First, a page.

So I'm going to cheat a little and revisit a blog post from over a year ago -- an explanation for the volcano at the top of my blog. That particular volcano means something to me. It represents a break-through in writing: the discovery that sometimes, in order to tell your story, you have to let your characters discover themselves and show you the way.

People who are familiar with We Hear the Dead may have guessed – that’s Dr. Elisha Kane’s volcano. Not his personal volcano, of course, but the one he explored as a young, impulsive adventurer and the one which almost cost him his life.

On the island of Luzon in the Philippines, there's a freshwater lake called Taal Lake. The active Taal Volcano lies in the middle of that lake, and inside the volcano is a smaller lake (called Crater Lake) which contains its own tiny island, called Vulcan Point. That’s right: an island in a lake in a volcano in a lake on an island. Have you got it?

In 1844, while traveling in the Philippines, the impetuous young Kane descended by a vine rope into the gaping maw of Taal Volcano to investigate the chemical composition of the lake within. Once he reached the interior …

No, I’m not going to tell you the whole story. Elisha Kane tells it himself in We Hear the Dead, but I will let you know this much: Readers have told me that this is the point in the story when they fell a little in love with the dashing explorer. The same goes for my heroine Maggie Fox … and probably for me, too.

More importantly, this was also the point in my writing where the character of Elisha Kane developed his voice and his personality. Up to that point, I’d had trouble wrapping my head around this man. He was my romantic lead, but the real Kane had some traits that were going to be hard to portray sympathetically. Not to worry – Elisha burst onto stage, fixed his sights on Maggie Fox, and firmly took control of the story, steering it in a direction I never intended to go.

He was a strong-willed young man in real life. His fictional version ended up no different. I wasn't able to complete the writing of this novel until I let Kane take me where he wanted to go.

Where are your characters taking you?

Friday, April 8, 2011

Sorcia's Ears

Can I talk to you about dogs' ears? Strange topic, I know, but as a lifetime "cat person," I really never grasped the communication potential of these limber appendages until Sorcia came into our lives. (Cats express their emotions -- mostly disdain and irritation -- through a twitching tail.)

It’s amazing how expressive a German Shepherd’s ears can be. They are so huge and pointy and flexible – and they are so in tune with her expressions. And yes, she uses them to manipulate us.

When Sorcia is alert – or trying to look extra cute – they stand straight up at attention. This is her I-Love-You-Do-You-Have-Chicken-For-Me? pose. Yes, we feed her raw chicken. Yum.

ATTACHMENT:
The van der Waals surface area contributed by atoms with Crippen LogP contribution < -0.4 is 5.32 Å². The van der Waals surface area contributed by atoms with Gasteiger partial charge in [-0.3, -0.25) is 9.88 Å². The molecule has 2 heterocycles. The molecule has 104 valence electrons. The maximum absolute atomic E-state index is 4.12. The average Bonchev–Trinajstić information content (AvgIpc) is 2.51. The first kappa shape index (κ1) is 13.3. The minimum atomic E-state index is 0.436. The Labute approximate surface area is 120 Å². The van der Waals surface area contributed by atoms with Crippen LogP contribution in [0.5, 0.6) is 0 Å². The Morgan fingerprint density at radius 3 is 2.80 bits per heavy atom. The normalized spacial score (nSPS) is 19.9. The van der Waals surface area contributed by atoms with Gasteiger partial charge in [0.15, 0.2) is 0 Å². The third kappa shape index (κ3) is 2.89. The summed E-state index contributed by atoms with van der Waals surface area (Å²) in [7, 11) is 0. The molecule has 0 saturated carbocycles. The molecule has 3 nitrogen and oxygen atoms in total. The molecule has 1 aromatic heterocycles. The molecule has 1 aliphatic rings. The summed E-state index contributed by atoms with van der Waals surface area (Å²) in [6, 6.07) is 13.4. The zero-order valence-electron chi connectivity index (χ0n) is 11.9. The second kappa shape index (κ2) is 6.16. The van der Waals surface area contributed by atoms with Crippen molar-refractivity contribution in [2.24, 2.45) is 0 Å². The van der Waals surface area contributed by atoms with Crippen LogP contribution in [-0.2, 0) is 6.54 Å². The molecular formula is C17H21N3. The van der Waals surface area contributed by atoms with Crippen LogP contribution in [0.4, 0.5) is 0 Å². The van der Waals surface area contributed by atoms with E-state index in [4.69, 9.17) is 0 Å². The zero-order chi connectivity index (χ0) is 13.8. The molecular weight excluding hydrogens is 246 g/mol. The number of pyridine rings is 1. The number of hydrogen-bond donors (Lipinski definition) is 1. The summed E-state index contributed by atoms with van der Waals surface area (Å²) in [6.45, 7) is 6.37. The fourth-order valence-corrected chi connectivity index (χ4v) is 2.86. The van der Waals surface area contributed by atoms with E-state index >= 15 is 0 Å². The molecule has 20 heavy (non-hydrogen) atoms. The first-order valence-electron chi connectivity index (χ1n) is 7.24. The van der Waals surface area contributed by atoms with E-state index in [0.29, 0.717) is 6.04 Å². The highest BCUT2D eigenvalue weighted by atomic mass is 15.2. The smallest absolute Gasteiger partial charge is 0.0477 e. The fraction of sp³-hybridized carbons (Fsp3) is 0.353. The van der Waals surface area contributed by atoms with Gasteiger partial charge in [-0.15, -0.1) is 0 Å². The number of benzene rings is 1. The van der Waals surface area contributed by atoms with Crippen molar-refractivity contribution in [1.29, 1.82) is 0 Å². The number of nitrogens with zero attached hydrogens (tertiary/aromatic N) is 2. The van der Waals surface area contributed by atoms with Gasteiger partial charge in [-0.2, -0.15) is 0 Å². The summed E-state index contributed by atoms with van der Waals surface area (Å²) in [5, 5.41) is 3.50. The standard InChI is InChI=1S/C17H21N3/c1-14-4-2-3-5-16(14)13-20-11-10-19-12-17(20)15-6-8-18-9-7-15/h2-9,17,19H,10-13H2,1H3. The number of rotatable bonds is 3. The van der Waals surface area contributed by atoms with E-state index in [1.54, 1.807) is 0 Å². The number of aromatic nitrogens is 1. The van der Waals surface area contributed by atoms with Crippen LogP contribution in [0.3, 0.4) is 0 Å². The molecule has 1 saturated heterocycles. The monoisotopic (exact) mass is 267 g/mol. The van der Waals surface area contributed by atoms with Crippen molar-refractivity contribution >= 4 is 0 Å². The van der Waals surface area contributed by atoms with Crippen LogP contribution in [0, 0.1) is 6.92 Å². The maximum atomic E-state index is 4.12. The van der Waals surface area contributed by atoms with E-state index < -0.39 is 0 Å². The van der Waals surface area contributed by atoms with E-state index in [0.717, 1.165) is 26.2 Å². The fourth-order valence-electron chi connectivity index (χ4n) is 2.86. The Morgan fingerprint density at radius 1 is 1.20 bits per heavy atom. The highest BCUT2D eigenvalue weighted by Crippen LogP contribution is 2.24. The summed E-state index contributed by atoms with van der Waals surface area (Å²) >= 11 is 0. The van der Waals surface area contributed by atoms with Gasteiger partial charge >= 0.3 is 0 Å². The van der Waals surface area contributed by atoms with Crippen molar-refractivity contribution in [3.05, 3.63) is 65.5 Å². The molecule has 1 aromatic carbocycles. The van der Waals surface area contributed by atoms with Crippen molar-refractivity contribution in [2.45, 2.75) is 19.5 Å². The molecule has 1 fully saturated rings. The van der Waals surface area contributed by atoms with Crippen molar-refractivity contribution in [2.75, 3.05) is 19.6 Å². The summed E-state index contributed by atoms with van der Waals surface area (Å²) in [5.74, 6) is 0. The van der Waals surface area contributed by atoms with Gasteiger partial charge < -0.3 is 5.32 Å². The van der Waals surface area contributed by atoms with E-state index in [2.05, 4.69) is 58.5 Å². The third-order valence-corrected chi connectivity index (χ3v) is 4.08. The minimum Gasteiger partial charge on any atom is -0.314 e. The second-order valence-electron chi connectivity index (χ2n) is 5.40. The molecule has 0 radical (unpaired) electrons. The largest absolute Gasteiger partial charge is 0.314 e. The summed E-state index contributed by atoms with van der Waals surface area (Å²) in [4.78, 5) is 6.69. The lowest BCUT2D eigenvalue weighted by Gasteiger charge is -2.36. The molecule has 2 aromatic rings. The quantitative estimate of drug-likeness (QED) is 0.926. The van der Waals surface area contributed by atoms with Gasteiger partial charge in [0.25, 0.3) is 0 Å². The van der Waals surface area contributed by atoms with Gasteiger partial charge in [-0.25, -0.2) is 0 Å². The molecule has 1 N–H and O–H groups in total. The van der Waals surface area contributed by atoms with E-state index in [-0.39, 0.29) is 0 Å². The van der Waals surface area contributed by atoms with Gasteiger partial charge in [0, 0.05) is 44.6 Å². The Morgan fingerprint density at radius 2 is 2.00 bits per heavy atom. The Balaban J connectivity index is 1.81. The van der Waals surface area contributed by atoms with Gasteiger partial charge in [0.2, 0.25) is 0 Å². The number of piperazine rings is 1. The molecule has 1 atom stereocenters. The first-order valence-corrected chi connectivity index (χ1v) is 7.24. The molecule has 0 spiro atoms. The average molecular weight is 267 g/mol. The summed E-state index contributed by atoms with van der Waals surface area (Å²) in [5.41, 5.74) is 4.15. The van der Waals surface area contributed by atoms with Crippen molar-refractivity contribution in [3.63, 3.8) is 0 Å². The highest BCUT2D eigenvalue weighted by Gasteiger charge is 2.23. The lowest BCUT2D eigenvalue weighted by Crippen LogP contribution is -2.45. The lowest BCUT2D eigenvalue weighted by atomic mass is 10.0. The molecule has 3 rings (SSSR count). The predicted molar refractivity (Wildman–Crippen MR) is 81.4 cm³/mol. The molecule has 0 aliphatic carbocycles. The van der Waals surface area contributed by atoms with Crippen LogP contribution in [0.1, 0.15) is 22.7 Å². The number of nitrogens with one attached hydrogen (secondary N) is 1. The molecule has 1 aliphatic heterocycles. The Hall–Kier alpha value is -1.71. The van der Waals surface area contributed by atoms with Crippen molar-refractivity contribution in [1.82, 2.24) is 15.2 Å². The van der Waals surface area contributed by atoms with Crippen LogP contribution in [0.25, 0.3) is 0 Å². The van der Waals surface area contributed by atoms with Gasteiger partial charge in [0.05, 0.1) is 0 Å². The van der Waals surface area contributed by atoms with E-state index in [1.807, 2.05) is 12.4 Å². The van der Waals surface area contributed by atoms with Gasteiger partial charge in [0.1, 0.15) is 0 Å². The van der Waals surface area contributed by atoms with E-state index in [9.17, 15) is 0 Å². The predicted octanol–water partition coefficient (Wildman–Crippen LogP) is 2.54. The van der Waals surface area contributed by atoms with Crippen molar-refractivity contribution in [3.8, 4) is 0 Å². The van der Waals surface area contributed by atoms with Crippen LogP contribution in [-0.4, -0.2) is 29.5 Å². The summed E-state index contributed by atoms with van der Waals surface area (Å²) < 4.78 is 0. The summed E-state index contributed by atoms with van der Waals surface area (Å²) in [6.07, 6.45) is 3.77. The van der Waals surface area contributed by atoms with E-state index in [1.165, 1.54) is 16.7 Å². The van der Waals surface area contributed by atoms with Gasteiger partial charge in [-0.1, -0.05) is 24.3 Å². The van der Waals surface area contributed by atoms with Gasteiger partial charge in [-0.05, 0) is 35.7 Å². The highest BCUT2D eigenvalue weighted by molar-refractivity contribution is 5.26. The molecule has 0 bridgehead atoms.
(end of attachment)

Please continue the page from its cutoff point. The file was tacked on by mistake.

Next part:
Of course, ears flat down on the back of her head is a sad, sad doggie. Reprimand her, and that’s what you get. She also uses it to look really pitiful when she’s outside the door and wants to come in. “Ears down” has become our family phrase to express unhappiness.

Bob: They didn’t have your brand of yogurt at the grocery store, Dianne.

Dianne: Oh, ears down, Bob. Ears down!

I had no idea that German Shepherds can make their ears do two separate things! For example, if Bob reprimands Sorcia for wanting to eat the toy poodle next door, she will flatten the ear next to Bob (Total submission to you, Alpha Male), while pointing the other ear aggressively toward that poodle. (You just wait until he’s not around!!!)

We especially love the swiveling radar dish ears, which comes along with a cocked head for times when Sorcia is puzzled. The children’s voices coming out of the intercom box? That gets us the swiveling ears. She can hear the children, but that box is not the children. How confusing! Swivel ears, cock head; swivel ears the other way, cock head.

And finally, one ear forward and one back is for frustration, such as when she sees a really high-scoring word in Scrabble and it’s killing her because she can’t tell us.

Wednesday, April 6, 2011

First Impressions #6

Our final selection for April’s First Impressions is from someone I know personally – Larry O’Donnell, who doesn’t have a blog of his own (yet) but sometimes does guest posts for me. Larry’s manuscript is an action thriller, loosely based on his own experiences as a Customs Officer in Florida during the 1980’s.

On page 1 we meet the antagonist:

Paco Rivera-Guerrero paced back and forth on the dock. He looked down into the engine compartment of his 37-foot vessel for about the hundredth time since 0100. The boat was a re-built Midnight Express, designed to meet the needs of smugglers. One of his engines was still disassembled and the Bahamian mechanic did not seem to grasp the urgency of the situation. As the mechanic reached up for his fourth beer since two o’clock, Paco lost some of his patience. He kicked the can into the water and locked eyes with the mechanic.